I have to confess that I am not really too interested in debates about "socialism." Lots of people are. The New York Times Magazine, for instance, carried an article on July 22, 2018, called, "Red Flags." That was the hard-copy title. Online, you'll find the article has this label: "America Can Never Sort Out Whether ‘Socialism’ Is Marginal or Rising."
To reiterate, I am not very much concerned about the label. I am quite interested in the reality of the policies that are either "socialist" or not. I don't actually care what you call them.
Bernie Sanders, whom I supported for president in 2016, calls himself a "democratic socialist." So does Alexandria Ocasio-Cortez, who just beat out one of the most powerful Democrats in the United States Congress, in a Democratic Party primary held in New York City.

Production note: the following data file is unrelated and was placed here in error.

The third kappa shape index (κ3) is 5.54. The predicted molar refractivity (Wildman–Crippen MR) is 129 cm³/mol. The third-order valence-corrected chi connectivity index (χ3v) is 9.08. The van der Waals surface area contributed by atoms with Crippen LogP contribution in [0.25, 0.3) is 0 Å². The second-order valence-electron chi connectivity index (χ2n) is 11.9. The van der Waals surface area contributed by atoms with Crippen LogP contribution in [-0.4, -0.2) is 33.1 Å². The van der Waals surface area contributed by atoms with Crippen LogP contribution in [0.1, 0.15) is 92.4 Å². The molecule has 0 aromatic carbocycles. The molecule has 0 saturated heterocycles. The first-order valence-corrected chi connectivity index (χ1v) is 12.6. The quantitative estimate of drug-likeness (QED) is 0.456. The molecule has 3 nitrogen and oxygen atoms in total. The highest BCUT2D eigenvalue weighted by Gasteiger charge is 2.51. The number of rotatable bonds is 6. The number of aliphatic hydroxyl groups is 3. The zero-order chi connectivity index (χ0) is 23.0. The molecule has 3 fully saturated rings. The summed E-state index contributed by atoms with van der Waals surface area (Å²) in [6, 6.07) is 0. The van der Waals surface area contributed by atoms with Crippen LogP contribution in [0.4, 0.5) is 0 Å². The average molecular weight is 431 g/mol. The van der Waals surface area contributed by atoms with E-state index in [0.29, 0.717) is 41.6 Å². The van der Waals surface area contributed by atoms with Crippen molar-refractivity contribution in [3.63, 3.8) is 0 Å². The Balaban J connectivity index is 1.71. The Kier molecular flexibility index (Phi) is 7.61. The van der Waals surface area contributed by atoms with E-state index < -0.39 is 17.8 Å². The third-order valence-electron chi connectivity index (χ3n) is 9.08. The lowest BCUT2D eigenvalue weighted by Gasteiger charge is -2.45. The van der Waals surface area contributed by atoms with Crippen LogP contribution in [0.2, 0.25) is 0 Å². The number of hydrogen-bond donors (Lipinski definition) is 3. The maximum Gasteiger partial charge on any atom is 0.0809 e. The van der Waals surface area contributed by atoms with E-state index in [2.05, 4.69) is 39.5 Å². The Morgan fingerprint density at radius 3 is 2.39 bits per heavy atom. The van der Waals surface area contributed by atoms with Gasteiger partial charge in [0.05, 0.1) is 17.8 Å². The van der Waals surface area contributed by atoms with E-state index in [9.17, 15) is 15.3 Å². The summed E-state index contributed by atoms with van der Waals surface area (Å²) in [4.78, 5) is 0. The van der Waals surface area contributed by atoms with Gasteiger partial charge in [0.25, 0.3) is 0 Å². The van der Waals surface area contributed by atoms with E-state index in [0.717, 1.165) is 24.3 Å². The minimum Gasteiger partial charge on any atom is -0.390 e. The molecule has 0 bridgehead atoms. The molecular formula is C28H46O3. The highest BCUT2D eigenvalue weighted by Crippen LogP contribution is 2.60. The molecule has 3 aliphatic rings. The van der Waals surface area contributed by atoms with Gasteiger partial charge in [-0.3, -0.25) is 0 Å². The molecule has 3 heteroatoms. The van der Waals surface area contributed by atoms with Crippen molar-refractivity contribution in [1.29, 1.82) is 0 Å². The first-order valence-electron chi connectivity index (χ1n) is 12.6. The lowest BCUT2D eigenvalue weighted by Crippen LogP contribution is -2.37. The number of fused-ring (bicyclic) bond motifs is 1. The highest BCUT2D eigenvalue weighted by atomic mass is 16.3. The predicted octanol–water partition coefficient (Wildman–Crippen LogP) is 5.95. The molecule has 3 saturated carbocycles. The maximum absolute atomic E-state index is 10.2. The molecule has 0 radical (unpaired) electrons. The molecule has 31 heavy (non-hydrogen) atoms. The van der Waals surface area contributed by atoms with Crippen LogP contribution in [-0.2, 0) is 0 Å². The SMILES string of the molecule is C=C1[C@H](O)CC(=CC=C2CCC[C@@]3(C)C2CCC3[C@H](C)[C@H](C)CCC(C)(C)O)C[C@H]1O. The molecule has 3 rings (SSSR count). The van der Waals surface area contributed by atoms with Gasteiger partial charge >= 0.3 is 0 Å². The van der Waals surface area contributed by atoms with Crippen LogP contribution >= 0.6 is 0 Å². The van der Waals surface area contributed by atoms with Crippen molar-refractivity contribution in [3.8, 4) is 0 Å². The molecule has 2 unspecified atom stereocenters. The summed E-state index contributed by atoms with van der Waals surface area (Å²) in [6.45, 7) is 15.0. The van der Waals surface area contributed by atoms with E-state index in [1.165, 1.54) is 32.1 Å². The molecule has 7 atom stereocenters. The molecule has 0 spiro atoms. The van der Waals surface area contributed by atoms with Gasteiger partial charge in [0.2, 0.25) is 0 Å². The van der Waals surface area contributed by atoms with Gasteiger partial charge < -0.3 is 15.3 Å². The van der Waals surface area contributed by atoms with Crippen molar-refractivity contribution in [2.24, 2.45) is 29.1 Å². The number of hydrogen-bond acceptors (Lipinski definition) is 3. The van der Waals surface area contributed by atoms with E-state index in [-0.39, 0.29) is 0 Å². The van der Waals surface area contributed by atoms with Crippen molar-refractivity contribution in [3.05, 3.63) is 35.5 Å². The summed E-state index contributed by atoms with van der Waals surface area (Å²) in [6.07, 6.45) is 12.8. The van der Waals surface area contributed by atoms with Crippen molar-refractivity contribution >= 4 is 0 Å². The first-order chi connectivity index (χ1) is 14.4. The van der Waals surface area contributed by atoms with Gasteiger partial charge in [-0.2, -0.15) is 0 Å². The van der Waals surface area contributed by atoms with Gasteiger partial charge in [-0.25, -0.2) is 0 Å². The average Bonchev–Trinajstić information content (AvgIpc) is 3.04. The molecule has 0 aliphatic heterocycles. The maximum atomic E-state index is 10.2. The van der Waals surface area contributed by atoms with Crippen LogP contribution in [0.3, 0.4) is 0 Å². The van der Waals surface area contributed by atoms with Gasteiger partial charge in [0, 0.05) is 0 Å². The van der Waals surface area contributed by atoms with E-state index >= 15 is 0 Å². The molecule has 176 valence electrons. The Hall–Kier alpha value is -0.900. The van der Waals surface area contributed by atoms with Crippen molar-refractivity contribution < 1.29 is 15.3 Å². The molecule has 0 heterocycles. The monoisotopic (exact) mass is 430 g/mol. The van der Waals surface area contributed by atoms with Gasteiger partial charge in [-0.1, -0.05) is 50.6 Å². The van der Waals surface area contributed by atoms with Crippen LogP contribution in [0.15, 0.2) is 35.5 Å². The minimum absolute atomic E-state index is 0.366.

I am a little impatient with those who suggest that Ocasio-Cortez' victory, and the persistent public admiration for Senator Bernie Sanders, should make everyone want to decide whether or not "socialism" is "marginal or rising." I suggest the question ought to be this: Would policies for universal health care, and efforts to reduce or eliminate income inequality, be good or bad for the country?
I am in favor of those policies. I don't care what you call it.
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